What about the legislature, executive etc. We have a way of waiting for INEC during election, police at crime junction, Super Eagles at World Cup… it is silly. We have to work ahead.
Not to go sleep until matters come to a head. The judiciary will perform as it has always done in this circumstance. We could not have conflicting national standards.
The issue of empowerment of women has been a subject of constant debates, how best should the Nigerian government empower the women?
Compulsory education of the girl-child.
Tell us more about the activities of Women Arise For Change Initiative
We have handled over 17,350 cas- es ranging from violation of human rights, insecurity, assault, illegal detention arrest and detention by law enforcement agencies, widows’ rights protection, mainstreaming of women and girls related budgeting, prosecution of human rights violators to securing of judgements on life imprisonment for rape and defilement offences to mention but a few.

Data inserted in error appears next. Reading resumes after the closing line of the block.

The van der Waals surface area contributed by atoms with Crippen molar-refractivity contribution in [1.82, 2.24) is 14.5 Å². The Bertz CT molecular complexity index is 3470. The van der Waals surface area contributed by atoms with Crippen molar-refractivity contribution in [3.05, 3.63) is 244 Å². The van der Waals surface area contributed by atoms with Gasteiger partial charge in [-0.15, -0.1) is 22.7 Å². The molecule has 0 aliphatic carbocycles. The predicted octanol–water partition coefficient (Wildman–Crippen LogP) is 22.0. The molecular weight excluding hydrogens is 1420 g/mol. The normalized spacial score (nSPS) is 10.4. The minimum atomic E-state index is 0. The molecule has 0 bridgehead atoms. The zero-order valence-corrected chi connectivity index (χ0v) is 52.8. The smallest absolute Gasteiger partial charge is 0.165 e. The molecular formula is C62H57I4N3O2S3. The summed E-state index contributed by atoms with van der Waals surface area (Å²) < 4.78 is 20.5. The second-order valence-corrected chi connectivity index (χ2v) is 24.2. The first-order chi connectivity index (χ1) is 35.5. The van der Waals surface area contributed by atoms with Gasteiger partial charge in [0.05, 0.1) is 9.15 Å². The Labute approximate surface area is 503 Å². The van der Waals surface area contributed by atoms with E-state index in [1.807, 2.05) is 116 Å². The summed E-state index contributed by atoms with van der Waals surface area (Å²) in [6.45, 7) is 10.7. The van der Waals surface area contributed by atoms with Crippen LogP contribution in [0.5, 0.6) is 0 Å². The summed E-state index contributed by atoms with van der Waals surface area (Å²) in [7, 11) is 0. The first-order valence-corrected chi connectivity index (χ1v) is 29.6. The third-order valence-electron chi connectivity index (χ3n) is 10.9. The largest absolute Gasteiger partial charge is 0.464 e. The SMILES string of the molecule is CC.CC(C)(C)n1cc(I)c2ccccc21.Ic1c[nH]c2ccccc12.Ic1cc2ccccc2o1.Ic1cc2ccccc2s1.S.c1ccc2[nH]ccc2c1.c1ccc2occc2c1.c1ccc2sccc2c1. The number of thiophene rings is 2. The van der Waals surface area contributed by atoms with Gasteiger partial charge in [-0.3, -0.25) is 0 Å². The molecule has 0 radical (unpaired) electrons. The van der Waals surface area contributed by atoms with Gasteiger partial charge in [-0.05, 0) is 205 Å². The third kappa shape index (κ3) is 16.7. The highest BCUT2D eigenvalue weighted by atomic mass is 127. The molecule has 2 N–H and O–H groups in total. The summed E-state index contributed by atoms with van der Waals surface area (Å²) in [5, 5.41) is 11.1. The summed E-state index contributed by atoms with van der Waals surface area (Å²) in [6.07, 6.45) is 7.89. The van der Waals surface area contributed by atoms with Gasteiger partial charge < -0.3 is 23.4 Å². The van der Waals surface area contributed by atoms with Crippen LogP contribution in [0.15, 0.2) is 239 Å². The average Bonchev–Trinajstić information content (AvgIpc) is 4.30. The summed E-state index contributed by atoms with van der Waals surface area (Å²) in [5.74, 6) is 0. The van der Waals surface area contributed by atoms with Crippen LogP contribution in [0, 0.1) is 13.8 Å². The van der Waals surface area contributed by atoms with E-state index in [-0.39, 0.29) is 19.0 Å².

What are some of the things you have been doing to keep the memory of your late husband, Mr. Yinka Odumakin alive?
Everything within my God-given strength. He already lived his life in such a way as to be unforgettable. Im- mortal. You see, the mind of the multitude is the most fertile soil to bury a man.
The memory would be constant as hearts beat through generations. However, we still complement that with a Foundation after him and dedicated documentaries.
What would you have done differently if you were the President of Nigeria?
Implementation of a 50:50 Affirmative Action like it was done in Kenya. This will definitely impact on our policy formulation and implementation across board as it will engender a pro- people governance. I would make restructuring an issue on the front burner. I would harmonise the acceptable items on the list to all the zones and go from there. Nigeria won’t go far without restructuring….CONTINUE READING